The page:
Winners and Losers from 2018 Legislative Session

Since all political websites are legally required to produce a “Winners and Losers” list from the 2018 legislative session, here’s our contribution…

 

WINNERS

Rep. K.C. Becker
The House Majority Leader took a major political risk when she introduced a resolution to expel Rep. Steve Lebsock from the legislature, but she pressed forward with what she felt was the right thing to do and was ultimately validated for that decision. Lebsock, of course, was booted out of the State Capitol after a daylong hearing on March 2, marking the first expulsion of a sitting lawmaker in Colorado in more than 100 years. But it’s easy to forget that it wasn’t clear that there were enough votes to support expulsion when Becker was preparing the proposal (indeed, House Minority Leader Patrick Neville was working hard to hold Republicans together for a ‘NO’ vote).

 

Rep. Alec Garnett talks about the bulletproof vest he wears to work.

Rep. Alec Garnett
The two-term Democrat from Denver played a significant role in some of the most important discussions of the session, including partnering with Republican Rep. Cole Wist on a late attempt at passing controversial “Red Flag” legislation. Garnett was also responsible for one of the most powerful moments in many years at the legislature when he revealed — during Rep. Steve Lebsock’s expulsion hearing — that he had been wearing a bullet-proof vest under his dress shirt since the beginning of the session.

The next Speaker of the House will almost certainly be either Garnett or House Majority Leader K.C. Becker; both lawmakers proved in 2018 that they are up to the task.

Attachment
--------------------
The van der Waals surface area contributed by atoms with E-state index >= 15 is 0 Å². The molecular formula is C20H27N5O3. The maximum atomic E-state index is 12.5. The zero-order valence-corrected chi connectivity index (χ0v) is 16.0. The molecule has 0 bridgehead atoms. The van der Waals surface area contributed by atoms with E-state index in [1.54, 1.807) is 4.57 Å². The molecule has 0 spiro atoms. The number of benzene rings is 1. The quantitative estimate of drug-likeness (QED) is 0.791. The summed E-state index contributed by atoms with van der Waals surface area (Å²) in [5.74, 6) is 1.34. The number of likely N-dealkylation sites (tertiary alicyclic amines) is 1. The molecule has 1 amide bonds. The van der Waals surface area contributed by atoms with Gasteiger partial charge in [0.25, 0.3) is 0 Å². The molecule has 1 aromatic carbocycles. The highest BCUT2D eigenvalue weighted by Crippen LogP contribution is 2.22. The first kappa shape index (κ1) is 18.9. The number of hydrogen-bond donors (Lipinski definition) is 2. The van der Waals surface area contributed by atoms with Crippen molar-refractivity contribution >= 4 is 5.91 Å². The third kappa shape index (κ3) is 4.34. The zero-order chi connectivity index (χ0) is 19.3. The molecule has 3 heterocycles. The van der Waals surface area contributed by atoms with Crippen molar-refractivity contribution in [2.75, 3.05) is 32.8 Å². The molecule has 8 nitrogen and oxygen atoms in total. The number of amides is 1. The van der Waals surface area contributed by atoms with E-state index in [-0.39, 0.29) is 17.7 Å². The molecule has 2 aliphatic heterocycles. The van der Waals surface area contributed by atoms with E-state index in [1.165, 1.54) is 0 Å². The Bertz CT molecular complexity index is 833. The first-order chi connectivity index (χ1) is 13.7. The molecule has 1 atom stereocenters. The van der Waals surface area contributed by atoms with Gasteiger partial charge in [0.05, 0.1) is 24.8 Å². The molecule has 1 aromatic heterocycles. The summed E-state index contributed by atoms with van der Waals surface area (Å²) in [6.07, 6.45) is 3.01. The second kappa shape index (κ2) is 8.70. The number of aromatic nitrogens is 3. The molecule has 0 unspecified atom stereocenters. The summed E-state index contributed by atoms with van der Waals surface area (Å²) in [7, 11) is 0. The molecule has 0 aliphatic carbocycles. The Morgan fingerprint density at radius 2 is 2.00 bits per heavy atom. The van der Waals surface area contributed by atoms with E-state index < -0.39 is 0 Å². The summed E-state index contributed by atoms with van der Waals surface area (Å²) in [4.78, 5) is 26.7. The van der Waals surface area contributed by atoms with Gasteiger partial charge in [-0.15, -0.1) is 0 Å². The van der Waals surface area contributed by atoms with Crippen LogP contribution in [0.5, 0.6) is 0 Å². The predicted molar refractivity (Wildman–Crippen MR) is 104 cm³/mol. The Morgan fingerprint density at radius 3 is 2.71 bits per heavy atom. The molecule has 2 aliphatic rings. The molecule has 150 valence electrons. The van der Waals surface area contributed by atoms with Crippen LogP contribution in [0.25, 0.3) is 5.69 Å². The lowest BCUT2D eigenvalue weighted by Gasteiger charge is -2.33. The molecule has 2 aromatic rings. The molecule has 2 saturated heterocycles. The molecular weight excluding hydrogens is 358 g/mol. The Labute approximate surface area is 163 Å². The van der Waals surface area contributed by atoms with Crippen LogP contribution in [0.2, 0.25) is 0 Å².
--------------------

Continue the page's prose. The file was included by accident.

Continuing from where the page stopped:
Rep. Alex Skinny Winkler
Thornton Republican Alex Skinny Winkler was turned into a real boy legislator in late March to fill out the final six weeks for expelled Rep. Steve Lebsock. Winkler will now turn his attention to campaigning for a full term in HD-34, but residents in this Democratic-leaning district will almost certainly vote for a “Skinny Repeal” in November and return the seat to Democratic hands.

Oh well. At least Winkler gets to keep that giant legislator nametag.

 

Sen. Kerry Donovan
The first-term Senator represents one of Colorado’s largest (geographically-speaking) and most diverse districts in SD-5, and she delivered for rural Colorado in a big way in 2018. Donovan was a driving force behind two measures that will build out high-speed, broadband Internet service in some of the state’s most hard-to-reach areas, giving voters good reason to approve her re-election bid this fall.

 

RMGO
Dudley Brown and his Rocky Mountain Gun Owners (RMGO) group have been relatively quiet in recent years, but they returned with force late in the legislative session to effectively kill bi-partisan “Red Flag” legislation that sought to temporarily remove firearms from the hands of emotionally-unstable Coloradans. The “Red Flag” bill had high-profile co-sponsors — Rep. Alec Garnett (D-Denver)and Rep. Cole Wist (R-Centennial) – and prominent support from the Colorado law enforcement community…but when Brown put his foot down, most of the Republican caucus scattered like cockroaches.